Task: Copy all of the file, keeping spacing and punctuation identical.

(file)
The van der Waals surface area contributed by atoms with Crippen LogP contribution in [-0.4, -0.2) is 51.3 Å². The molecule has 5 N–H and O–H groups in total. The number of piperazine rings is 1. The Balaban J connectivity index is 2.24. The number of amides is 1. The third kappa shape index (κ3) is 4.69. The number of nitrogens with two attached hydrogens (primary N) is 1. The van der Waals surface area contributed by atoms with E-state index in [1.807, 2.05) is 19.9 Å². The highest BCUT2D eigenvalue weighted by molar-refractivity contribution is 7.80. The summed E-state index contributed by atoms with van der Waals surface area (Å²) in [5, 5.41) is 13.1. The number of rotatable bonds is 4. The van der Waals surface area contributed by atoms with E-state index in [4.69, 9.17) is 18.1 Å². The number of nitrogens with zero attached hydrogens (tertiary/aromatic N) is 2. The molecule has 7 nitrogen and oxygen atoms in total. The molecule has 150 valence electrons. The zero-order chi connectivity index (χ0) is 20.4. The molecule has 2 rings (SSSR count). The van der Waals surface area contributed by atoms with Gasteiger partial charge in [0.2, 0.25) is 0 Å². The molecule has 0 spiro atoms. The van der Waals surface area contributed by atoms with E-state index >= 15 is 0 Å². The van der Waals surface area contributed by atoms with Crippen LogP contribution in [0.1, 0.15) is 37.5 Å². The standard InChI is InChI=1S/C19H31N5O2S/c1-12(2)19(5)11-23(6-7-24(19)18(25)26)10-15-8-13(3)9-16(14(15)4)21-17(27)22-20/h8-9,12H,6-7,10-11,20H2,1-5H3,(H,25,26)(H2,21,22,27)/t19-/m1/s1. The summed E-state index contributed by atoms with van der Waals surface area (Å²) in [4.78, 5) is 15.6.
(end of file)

The van der Waals surface area contributed by atoms with Crippen LogP contribution in [-0.4, -0.2) is 51.3 Å². The molecule has 5 N–H and O–H groups in total. The number of piperazine rings is 1. The Balaban J connectivity index is 2.24. The number of amides is 1. The third kappa shape index (κ3) is 4.69. The number of nitrogens with two attached hydrogens (primary N) is 1. The van der Waals surface area contributed by atoms with E-state index in [1.807, 2.05) is 19.9 Å². The highest BCUT2D eigenvalue weighted by molar-refractivity contribution is 7.80. The summed E-state index contributed by atoms with van der Waals surface area (Å²) in [5, 5.41) is 13.1. The number of rotatable bonds is 4. The van der Waals surface area contributed by atoms with E-state index in [4.69, 9.17) is 18.1 Å². The number of nitrogens with zero attached hydrogens (tertiary/aromatic N) is 2. The molecule has 7 nitrogen and oxygen atoms in total. The molecule has 150 valence electrons. The zero-order chi connectivity index (χ0) is 20.4. The molecule has 2 rings (SSSR count). The van der Waals surface area contributed by atoms with Gasteiger partial charge in [0.2, 0.25) is 0 Å². The molecule has 0 spiro atoms. The van der Waals surface area contributed by atoms with E-state index >= 15 is 0 Å². The van der Waals surface area contributed by atoms with Crippen LogP contribution in [0.1, 0.15) is 37.5 Å². The standard InChI is InChI=1S/C19H31N5O2S/c1-12(2)19(5)11-23(6-7-24(19)18(25)26)10-15-8-13(3)9-16(14(15)4)21-17(27)22-20/h8-9,12H,6-7,10-11,20H2,1-5H3,(H,25,26)(H2,21,22,27)/t19-/m1/s1. The summed E-state index contributed by atoms with van der Waals surface area (Å²) in [4.78, 5) is 15.6.